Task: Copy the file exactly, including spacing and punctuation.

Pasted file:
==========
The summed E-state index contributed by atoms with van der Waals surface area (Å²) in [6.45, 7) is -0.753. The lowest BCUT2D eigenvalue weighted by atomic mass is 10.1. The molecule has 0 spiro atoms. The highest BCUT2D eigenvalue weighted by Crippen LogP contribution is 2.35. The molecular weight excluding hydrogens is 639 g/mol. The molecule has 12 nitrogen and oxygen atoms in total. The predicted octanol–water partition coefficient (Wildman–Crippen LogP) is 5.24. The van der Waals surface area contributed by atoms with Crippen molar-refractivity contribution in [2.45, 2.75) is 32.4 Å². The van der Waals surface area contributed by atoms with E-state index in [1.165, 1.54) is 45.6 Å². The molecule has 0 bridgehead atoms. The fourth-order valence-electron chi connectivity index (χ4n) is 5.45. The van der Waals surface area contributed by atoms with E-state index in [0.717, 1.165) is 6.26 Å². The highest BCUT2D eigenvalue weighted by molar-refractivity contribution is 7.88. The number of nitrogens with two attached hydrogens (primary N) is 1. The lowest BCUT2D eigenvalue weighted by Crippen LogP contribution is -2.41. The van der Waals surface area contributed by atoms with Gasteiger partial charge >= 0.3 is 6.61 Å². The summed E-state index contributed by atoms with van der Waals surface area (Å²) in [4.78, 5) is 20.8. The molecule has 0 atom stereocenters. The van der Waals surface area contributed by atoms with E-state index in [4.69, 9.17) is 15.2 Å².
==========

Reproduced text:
The summed E-state index contributed by atoms with van der Waals surface area (Å²) in [6.45, 7) is -0.753. The lowest BCUT2D eigenvalue weighted by atomic mass is 10.1. The molecule has 0 spiro atoms. The highest BCUT2D eigenvalue weighted by Crippen LogP contribution is 2.35. The molecular weight excluding hydrogens is 639 g/mol. The molecule has 12 nitrogen and oxygen atoms in total. The predicted octanol–water partition coefficient (Wildman–Crippen LogP) is 5.24. The van der Waals surface area contributed by atoms with Crippen molar-refractivity contribution in [2.45, 2.75) is 32.4 Å². The van der Waals surface area contributed by atoms with E-state index in [1.165, 1.54) is 45.6 Å². The molecule has 0 bridgehead atoms. The fourth-order valence-electron chi connectivity index (χ4n) is 5.45. The van der Waals surface area contributed by atoms with E-state index in [0.717, 1.165) is 6.26 Å². The highest BCUT2D eigenvalue weighted by molar-refractivity contribution is 7.88. The number of nitrogens with two attached hydrogens (primary N) is 1. The lowest BCUT2D eigenvalue weighted by Crippen LogP contribution is -2.41. The van der Waals surface area contributed by atoms with Gasteiger partial charge >= 0.3 is 6.61 Å². The summed E-state index contributed by atoms with van der Waals surface area (Å²) in [4.78, 5) is 20.8. The molecule has 0 atom stereocenters. The van der Waals surface area contributed by atoms with E-state index in [4.69, 9.17) is 15.2 Å².